Tu B'Shevat, the 15th of Shevat on the Jewish calendar, is the day that marks the beginning of a "New Year for Trees." This is the season in which the earliest-blooming trees in the Land of Israel emerge from their winter sleep and begin a new fruit-bearing cycle.

Legally, the "New Year for Trees" relates to the various tithes that must be separated from produce grown in the Holy Land. These tithes differ from year to year in the seven-year Shemittah cycle; the point at which a budding fruit is considered to belong to the next year of the cycle is the 15th of Shevat.

We mark the day of Tu B'Shevat by eating fruit, particularly from the kinds that are singled out by the Torah in its praise of the bounty of the Holy Land: grapes, figs, pomegranates, olives and dates. On this day we remember that "Man is a tree of the field" (Deuteronomy 20:19) and reflect on the lessons we can derive from our botanical analogue.

Fruit Centerpiece

Design your centerpiece with a large array of flowers along with fresh fruits and vegetables.


  • Container
  • One or many types of very fresh fruit
  • Leaves
  • A small towel or foam pad
  • Scissors or clippers
  1. Select a container that will allow the fruits to show and make sure buy enough fruit to fill it generously. For a cheaper alternative, you can stick to inexpensive basics for filling the container. You might see some unusual fruits that you had not thought of, like star fruit, kiwi, or mangoes. If there is something interesting that will enhance your color scheme, buy one or two for accents.
  2. Find fruit with leaves or cut some greenery from bushes around your home. You'll use these to fill in the gaps between the fruit. Be sure to rinse and dry the leaves before placing them in the arrangement.
  3. Place a small pad or small folded towel in the bottom of your container to protect delicate fruit.
  4. Carefully arrange the fruits in the container. Save the best looking pieces for the top where they'll show the most. If the pieces do not stay in place, secure them to each other with a few toothpicks.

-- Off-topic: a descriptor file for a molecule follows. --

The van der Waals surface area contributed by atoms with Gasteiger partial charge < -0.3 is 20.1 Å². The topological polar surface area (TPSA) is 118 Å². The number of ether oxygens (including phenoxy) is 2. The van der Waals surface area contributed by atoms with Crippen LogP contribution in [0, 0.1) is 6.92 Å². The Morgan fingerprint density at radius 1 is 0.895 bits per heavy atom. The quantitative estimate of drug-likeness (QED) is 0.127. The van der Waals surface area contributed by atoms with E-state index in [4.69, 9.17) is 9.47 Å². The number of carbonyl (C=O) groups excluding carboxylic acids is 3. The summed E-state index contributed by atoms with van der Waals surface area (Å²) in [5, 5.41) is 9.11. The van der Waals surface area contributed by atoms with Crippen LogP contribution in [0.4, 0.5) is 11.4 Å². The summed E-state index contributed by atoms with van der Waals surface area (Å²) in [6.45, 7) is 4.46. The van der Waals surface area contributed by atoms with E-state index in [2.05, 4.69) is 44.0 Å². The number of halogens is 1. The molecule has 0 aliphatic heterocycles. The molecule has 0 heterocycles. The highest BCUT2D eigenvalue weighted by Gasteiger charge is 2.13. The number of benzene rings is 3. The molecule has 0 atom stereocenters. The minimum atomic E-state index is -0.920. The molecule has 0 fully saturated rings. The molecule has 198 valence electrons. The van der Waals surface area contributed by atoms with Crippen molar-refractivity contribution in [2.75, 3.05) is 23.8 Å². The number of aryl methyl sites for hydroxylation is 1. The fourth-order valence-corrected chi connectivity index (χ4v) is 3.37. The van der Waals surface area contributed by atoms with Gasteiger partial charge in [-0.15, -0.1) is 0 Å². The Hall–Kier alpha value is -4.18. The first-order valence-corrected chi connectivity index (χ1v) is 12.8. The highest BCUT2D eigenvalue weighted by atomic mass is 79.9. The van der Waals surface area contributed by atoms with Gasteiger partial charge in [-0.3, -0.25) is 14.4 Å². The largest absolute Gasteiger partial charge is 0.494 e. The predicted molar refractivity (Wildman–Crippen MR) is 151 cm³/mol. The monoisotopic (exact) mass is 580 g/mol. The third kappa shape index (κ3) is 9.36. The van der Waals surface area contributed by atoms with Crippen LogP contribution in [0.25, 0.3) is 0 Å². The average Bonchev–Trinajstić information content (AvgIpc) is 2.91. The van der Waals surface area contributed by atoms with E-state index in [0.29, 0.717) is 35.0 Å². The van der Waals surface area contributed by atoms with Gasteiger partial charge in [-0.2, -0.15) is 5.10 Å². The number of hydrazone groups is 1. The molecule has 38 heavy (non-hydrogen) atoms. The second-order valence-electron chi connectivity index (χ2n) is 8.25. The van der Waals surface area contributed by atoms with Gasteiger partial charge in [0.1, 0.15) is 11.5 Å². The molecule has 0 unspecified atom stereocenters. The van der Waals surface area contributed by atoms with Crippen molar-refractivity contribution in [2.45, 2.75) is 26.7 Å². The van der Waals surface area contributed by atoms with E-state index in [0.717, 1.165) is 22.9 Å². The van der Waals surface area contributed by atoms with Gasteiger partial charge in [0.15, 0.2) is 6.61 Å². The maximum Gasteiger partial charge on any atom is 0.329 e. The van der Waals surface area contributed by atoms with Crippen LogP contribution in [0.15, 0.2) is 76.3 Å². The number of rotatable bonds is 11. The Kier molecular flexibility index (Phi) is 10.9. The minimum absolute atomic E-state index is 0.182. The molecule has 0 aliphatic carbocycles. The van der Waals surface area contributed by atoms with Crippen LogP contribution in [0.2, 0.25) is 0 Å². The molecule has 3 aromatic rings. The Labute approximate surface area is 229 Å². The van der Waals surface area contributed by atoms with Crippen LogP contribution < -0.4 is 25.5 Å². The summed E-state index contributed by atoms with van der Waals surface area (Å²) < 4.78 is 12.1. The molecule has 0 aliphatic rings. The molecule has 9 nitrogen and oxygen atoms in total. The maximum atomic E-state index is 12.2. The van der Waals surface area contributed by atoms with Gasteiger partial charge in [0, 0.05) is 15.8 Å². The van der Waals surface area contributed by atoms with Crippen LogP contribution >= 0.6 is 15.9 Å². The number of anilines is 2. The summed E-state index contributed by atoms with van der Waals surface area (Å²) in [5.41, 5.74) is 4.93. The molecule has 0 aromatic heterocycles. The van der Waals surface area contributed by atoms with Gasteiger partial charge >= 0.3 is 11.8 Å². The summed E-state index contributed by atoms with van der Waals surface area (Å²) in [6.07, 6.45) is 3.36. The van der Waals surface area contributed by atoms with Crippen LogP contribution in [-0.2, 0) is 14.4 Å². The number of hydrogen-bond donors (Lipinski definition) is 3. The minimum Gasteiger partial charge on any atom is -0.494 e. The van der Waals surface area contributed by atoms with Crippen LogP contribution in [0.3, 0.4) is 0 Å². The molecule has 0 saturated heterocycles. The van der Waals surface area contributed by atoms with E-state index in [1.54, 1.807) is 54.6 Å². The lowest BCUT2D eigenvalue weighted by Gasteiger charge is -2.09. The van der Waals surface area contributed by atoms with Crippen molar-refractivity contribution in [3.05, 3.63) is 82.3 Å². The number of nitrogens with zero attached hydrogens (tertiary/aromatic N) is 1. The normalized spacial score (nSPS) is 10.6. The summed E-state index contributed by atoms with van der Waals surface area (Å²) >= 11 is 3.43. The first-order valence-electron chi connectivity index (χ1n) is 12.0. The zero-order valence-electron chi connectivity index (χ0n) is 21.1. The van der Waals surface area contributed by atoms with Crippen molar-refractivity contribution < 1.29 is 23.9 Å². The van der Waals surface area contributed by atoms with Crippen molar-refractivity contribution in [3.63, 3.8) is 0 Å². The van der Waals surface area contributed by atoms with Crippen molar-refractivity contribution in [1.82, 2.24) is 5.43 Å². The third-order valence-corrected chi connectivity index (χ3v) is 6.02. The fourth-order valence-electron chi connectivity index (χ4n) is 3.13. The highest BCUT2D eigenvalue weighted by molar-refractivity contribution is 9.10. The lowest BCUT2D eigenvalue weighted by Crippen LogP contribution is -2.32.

5. Arrange sprigs of leaves between the fruits at all layers and insert some nice sprigs between the fruits on the top.

Drying Fruits

Apples: Select firm textured apples. Wash and slice into 1/4 to 1/2 inch slices. Pre-treat with a lemon juice/water solution (1 cup of lemon juice to 1 quart of water) or an Ascorbic Acid (Vitamin C) solution to prevent browning. Place slices onto drying rack. Dry fruit in the oven at 135° F. When fruit is pliable and there is no sign of moisture it can be stored in air tight bags or jars. After proper drying, apples and pears will keep in a cool, dry place from six months to a year.

Pears: Any variety of pear is suitable for drying. Pears should be ripe. Wash and slice. Pre-treat with lemon/water or ascorbic acid solution if you like. Dry at 135° F until leathery and there is no moisture present. Makes a great, sweet snack. Store carefully in air tight bags or jars. Keep in a cool, dry place.

Basic Fruit Leather

Pureed fruit can be dried on special, heavy plastic sheets in your electric dehydrator. To prepare apples or fruit for leather making, wash fruit thoroughly, remove seeds, puree in a blender or food processor until smooth. Mixture should be of pouring consistency. It is important to add honey to help keep the leather pliable when dried. If the puree is too thick, add liquid to thin. If too tart, add more honey or sugar. Heat apple or pear mixture to 190° F to prevent oxidization, and cool before pouring onto dehydrator trays. Coat trays with a layer of fruit puree about 1/8 inch thick. Dry at 135° F until leathery. Be careful there are no moisture pockets. Roll up fruit leather while warm, wrap in plastic and store.